Businessman shows concept hologram Transparency on his hand to symbolize the Corporate Transparency ActLast month’s post explained how setting up a dummy company can help seal a deal. Unfortunately, dummy companies can be used for far more nefarious purposes, including money laundering, terrorism financing, and tax fraud. For example, the New York Times and 60 Minutes revealed how high-end real estate has been snatched up by dummy companies linked to foreigners with ties to organized crime, despotic regimes, or both.

They were able to use dummy companies to anonymously move money into the United States, because most States do not require organizers of corporations or LLCs to disclose their true owners. That’s the case in Texas. The certificate of formation for a Texas corporation must identify its initial directors but not its shareholders. And the organizer of a Texas LLC can conceal its members by setting the company up as a manager-managed LLC and then appointing a non-member as the manager. While the ability to conceal the company’s owners is good for a buyer seeking to obtain a lower price or discourage competitive bidding, it presents a significant challenge for law enforcement and intelligence agencies.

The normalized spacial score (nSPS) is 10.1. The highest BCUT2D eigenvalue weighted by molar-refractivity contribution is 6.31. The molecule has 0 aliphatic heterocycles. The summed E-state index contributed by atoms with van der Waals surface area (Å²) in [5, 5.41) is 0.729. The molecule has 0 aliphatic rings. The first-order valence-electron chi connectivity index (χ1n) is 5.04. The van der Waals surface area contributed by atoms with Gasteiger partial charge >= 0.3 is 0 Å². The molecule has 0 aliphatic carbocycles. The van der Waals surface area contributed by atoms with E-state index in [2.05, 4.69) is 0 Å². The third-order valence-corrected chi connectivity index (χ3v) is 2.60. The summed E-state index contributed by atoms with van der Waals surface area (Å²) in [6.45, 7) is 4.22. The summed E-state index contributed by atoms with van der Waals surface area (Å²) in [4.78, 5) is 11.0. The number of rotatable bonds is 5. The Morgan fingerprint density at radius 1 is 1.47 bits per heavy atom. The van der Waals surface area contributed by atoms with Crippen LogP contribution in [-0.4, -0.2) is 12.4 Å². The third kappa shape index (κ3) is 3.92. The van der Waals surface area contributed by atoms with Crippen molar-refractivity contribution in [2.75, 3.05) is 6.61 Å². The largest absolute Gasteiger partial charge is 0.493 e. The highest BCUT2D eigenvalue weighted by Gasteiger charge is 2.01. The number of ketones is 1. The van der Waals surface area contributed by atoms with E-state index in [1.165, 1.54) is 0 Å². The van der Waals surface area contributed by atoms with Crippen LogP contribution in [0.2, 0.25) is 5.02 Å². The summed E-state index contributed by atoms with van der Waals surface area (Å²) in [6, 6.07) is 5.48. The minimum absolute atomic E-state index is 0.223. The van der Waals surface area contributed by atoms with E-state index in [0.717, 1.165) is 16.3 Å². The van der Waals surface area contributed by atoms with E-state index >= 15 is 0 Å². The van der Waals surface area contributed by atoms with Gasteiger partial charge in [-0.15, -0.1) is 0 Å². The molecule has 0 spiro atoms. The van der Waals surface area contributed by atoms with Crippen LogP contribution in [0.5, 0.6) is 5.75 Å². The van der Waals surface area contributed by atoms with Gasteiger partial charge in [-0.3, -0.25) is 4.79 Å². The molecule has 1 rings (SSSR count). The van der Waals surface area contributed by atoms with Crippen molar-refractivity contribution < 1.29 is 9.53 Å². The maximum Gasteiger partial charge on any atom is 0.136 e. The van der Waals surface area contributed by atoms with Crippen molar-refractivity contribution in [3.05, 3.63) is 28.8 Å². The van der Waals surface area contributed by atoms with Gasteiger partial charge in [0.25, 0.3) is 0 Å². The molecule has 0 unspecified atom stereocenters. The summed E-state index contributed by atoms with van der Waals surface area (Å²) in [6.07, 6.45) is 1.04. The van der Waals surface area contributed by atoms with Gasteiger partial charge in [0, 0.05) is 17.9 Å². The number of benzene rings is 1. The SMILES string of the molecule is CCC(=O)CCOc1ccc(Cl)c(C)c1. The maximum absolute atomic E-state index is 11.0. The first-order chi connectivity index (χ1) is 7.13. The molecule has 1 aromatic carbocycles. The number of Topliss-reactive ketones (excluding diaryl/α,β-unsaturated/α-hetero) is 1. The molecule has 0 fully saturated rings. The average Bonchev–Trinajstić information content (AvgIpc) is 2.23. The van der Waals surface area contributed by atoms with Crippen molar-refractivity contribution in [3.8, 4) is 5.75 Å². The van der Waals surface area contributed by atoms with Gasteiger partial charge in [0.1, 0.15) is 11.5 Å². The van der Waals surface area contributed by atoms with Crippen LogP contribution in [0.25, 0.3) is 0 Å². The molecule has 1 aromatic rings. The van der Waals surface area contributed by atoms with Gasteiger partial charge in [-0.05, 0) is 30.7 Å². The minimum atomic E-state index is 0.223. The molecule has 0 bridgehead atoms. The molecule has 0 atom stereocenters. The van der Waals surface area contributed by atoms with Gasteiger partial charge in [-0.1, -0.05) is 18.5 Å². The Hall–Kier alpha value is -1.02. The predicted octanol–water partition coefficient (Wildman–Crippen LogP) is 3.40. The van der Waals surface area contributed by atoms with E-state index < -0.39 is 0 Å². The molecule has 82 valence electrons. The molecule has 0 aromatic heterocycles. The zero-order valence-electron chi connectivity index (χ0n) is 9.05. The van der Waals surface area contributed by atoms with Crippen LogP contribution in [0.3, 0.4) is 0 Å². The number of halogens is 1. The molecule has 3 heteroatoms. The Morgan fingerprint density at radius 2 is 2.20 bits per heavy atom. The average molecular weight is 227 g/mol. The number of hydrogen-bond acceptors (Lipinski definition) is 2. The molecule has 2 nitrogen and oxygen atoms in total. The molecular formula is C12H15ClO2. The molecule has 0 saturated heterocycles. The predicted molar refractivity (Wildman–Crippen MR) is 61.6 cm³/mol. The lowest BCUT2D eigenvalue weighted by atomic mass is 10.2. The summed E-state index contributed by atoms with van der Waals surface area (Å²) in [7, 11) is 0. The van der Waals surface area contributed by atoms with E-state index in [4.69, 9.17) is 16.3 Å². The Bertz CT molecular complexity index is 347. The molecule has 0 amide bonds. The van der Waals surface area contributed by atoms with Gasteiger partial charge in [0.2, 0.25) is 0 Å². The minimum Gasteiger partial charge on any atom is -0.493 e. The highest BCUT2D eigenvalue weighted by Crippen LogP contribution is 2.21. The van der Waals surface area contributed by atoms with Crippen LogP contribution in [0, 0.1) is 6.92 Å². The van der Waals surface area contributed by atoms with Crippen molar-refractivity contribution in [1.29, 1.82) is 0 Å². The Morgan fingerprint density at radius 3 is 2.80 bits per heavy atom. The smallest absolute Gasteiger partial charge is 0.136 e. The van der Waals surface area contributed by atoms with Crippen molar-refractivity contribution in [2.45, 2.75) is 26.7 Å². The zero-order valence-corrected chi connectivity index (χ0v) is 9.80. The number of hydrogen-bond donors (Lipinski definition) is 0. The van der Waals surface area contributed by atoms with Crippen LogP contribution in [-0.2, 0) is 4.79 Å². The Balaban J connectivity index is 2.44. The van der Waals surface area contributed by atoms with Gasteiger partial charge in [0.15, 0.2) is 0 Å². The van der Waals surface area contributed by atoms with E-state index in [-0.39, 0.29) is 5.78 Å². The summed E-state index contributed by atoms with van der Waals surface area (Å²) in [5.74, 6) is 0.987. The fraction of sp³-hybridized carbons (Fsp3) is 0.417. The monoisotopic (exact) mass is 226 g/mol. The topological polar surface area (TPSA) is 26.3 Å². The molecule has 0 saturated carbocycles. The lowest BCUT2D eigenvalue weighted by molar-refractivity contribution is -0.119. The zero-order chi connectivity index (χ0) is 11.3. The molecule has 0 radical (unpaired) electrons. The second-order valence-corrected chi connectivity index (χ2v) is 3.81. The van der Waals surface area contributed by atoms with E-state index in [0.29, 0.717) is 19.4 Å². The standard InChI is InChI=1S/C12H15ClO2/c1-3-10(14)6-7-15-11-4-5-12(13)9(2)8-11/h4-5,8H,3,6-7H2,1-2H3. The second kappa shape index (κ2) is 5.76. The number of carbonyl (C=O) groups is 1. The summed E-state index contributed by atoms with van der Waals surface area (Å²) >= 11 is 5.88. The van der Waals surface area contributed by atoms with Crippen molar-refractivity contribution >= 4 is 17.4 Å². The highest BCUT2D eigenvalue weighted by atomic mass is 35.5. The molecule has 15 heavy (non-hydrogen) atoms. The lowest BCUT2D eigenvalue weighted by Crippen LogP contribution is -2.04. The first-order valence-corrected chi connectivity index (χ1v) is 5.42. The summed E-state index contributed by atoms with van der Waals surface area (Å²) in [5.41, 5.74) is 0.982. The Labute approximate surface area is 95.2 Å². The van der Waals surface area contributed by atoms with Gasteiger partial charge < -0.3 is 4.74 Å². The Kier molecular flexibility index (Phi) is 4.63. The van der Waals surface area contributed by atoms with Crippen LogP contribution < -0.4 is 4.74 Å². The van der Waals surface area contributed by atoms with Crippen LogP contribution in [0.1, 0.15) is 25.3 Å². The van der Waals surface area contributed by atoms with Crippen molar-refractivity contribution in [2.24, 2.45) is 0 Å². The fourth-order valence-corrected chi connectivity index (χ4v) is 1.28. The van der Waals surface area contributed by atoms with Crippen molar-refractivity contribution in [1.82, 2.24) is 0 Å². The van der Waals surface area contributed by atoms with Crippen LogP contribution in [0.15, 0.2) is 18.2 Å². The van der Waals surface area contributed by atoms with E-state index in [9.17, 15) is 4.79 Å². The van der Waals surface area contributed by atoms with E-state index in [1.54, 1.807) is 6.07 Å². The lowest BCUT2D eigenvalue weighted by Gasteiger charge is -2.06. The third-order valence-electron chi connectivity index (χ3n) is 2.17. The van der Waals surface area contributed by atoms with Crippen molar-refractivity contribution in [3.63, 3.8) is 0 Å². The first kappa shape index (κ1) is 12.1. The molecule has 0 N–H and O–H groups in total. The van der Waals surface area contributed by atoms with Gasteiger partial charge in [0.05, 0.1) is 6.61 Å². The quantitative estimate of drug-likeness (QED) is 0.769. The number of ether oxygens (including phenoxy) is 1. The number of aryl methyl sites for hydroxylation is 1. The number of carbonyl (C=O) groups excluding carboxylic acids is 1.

To combat the illicit use of dummy companies, Congress enacted the Corporate Transparency Act. It was tucked away in the National Defense Authorization Act, which became law on January 1, 2021, when Congress overrode President Trump’s veto.